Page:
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Real estate record and builders' guide: v. 88, no. 2262: July 22, 1911

Real Estate Record page image for page ldpd_7031148_048_00000161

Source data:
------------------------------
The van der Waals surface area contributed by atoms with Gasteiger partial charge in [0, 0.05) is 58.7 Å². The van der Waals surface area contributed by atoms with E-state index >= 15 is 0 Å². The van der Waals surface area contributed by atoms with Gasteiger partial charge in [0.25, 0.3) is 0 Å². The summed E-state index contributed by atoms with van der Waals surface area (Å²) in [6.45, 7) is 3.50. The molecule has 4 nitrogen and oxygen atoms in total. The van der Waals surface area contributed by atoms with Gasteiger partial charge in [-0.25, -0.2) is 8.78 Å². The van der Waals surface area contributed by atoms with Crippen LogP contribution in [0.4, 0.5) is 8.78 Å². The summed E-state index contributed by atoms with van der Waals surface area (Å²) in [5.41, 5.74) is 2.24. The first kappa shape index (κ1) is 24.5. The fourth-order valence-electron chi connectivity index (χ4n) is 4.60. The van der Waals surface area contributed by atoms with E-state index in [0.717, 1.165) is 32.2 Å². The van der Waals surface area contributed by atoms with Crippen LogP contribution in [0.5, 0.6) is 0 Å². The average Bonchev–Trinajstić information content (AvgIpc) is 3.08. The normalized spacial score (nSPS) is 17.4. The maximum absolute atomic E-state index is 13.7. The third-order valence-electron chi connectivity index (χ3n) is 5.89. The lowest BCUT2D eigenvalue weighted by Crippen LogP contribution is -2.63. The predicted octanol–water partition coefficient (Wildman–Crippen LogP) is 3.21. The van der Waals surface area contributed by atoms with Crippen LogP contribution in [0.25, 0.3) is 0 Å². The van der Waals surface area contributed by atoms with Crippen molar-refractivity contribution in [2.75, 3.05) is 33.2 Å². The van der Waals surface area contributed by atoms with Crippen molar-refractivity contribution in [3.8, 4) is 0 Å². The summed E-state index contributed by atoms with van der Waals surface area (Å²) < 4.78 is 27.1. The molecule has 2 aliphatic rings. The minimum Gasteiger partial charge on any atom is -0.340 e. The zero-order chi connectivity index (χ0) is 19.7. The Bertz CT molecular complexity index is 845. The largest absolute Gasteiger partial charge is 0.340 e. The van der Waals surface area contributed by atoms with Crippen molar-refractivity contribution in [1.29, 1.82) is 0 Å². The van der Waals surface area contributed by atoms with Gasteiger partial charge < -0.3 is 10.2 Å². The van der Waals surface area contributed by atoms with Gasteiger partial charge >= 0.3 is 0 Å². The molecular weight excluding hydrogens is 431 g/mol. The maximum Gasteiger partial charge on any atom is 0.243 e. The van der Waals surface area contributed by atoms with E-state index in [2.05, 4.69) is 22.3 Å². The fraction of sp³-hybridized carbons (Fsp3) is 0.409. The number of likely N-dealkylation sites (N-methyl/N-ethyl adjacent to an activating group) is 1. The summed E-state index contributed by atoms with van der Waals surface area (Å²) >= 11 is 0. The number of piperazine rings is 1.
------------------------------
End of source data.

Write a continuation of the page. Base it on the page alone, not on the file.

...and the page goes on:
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mm Vol. LXXXVIII JULY 22, igii No. 2262 CATSKILL WATER WILL BE HEREIN 1913. A{ter That There Will Be No Talk of a Water Famine for at Least Half a Century—A Giant Engineering Work Planned Without Precedents, ALARMED by the prospect of a water famine, with its attendant peril from tire and disease, it is only natural that property owners and realty develop¬ ers in the outskirts of the city should wonder when this danger will be per¬ manently abated. It is .'^mall consolation to companies having in mind the develop¬ ment of tracts in the suburbs of Queens, the Bronx and Westchester to be told that future safety lies in heavy rain falls. They demand assurance of permanent re¬ lief. The inspector who visits the prem¬ ises to repair the leaky pipe and the park attendant who turns off the flow of water But the cjuestion that arises in tlie mind of the property owner and realty man is how long the additional supply will prove a barrier to a repetition of the water shortage of 1911. At the rate New York ha.s grown within the last quarter of a century, the Catskill aaueduct should he suflicient to supply an adequate amount of water for half a century. It may be necessary in a quarter of a century to extend the watershed area of New York into the Adirondacks, or it may not he necessary to do this for a century. Suffice it to say, however, that if New Y'ork can get safely through the present stringency city, but because the use of salt and sewage ladeiied harbor water will be rendered unnecessary with the high pres¬ sure system. The work of building the great water¬ way is naw more than half done. If the benefits from experience in work of this kind count for efflciency, and efficiency represents more rapid work, the spark¬ ling springs of the Catskills will be brought to the very homes of the summer tourist ere he visits his vacation haunts year after next. New Y'orkers are sticklers for getting their money's worth. Space does not per- from the public fountains are symbols of the seriousness of the present shortage of supply. What is the city doing to insure an adequate supply? How soon will the water from the Catskills be available for parched and thirsty- New York? How long will this new supply be adequate? The answer is found in the twenty-four- hour workday of l;.,0(lO men scattered over a line of about 13() miles and work¬ ing at elevations ranging frum TOIl feet above mean sea level to depths twenty- one times further into the earth than lie the f.jundation grillages of New York's tallest skyscraper. All of this army of diggers, concrete mixers, ironworkers, drillers and engineers are running a thrilling race against time. Their goal is to deliver an additional supply of water into the Bronx and Manhattan hy the summer of 1913. and be patient for twenty-four months longer, the next three generations will not have to give anxious thought to the water supply. New York will receive for the $11)1,- S."jO,fX10 it is expending for 4,000,000 in¬ habitants of to-day and its 120,000,000 population of a half century hence, first, a ibetter and purer water. It will also have sufRcient water to permit the flushing of all streets and doing away with the unsanitary sweeping of them that is now practiced. Finally, it will have a fire-fighting water pressure that will not depend upon pumps or fire engines for reaching to the height of tall buildings. The new supply will represent a means to a lowering of the insurance rates, not only as a result of increased high pressure fire service area, which will be extended to all parts of the mit an exhaustive account of how the huge Catskill water fund is being spent hy Commiaisoners Charles Straus, Charles N. Chadwick and John F. Galvin, hut a eummary of the complete Catskill Moun¬ tain water system will give some con¬ ception of the magnitude of the work they are conducting. The streams to be dev|iloped are the Esopus, Rondout, Schoharie and Catskijl. The watershed of the Esopus is 255 square iniles; of the Rondout, 170 square miles; of the Schoharie, 22S square miles, and of the Catskill, 224 square miles. The f^quare mile area of New York City is '.i'lG. The capacity of these watersheda is L'.^0,000,000 gallons a day from the Esopus (equal to the present normal sup¬ ply from the Croton watershed); Ron¬ dout, 157,000.000 gallons a day; Scho¬ harie, 200,000,1100 gallons a day, and Cat-